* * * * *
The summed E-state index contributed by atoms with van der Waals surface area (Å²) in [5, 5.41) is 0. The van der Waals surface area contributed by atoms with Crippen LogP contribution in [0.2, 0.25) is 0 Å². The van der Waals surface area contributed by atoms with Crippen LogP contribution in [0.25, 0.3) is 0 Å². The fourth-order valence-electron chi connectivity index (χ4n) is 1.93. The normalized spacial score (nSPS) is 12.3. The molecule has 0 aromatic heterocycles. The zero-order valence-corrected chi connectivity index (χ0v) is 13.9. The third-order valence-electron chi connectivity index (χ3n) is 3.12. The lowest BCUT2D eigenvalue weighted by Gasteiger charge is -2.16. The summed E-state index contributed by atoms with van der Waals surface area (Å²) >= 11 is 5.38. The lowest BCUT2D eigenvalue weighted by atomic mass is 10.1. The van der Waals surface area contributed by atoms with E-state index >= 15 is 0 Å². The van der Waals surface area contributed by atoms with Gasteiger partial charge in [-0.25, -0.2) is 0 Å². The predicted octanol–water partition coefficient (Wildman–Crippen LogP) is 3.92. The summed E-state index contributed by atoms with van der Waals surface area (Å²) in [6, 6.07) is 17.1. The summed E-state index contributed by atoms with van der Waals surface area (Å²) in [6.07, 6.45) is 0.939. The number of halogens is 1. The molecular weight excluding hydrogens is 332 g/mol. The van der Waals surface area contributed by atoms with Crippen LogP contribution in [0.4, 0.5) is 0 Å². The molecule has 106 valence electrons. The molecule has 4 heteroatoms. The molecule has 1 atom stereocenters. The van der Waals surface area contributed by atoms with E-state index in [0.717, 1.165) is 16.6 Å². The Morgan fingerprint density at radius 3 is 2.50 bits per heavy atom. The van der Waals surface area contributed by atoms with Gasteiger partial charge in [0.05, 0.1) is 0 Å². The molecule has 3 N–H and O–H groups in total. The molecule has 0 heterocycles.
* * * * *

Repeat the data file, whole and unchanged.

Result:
The summed E-state index contributed by atoms with van der Waals surface area (Å²) in [5, 5.41) is 0. The van der Waals surface area contributed by atoms with Crippen LogP contribution in [0.2, 0.25) is 0 Å². The van der Waals surface area contributed by atoms with Crippen LogP contribution in [0.25, 0.3) is 0 Å². The fourth-order valence-electron chi connectivity index (χ4n) is 1.93. The normalized spacial score (nSPS) is 12.3. The molecule has 0 aromatic heterocycles. The zero-order valence-corrected chi connectivity index (χ0v) is 13.9. The third-order valence-electron chi connectivity index (χ3n) is 3.12. The lowest BCUT2D eigenvalue weighted by Gasteiger charge is -2.16. The summed E-state index contributed by atoms with van der Waals surface area (Å²) >= 11 is 5.38. The lowest BCUT2D eigenvalue weighted by atomic mass is 10.1. The van der Waals surface area contributed by atoms with E-state index >= 15 is 0 Å². The van der Waals surface area contributed by atoms with Gasteiger partial charge in [-0.25, -0.2) is 0 Å². The predicted octanol–water partition coefficient (Wildman–Crippen LogP) is 3.92. The summed E-state index contributed by atoms with van der Waals surface area (Å²) in [6, 6.07) is 17.1. The summed E-state index contributed by atoms with van der Waals surface area (Å²) in [6.07, 6.45) is 0.939. The number of halogens is 1. The molecular weight excluding hydrogens is 332 g/mol. The van der Waals surface area contributed by atoms with Crippen LogP contribution in [0.4, 0.5) is 0 Å². The molecule has 106 valence electrons. The molecule has 4 heteroatoms. The molecule has 1 atom stereocenters. The van der Waals surface area contributed by atoms with E-state index in [0.717, 1.165) is 16.6 Å². The Morgan fingerprint density at radius 3 is 2.50 bits per heavy atom. The van der Waals surface area contributed by atoms with Gasteiger partial charge in [0.05, 0.1) is 0 Å². The molecule has 3 N–H and O–H groups in total. The molecule has 0 heterocycles.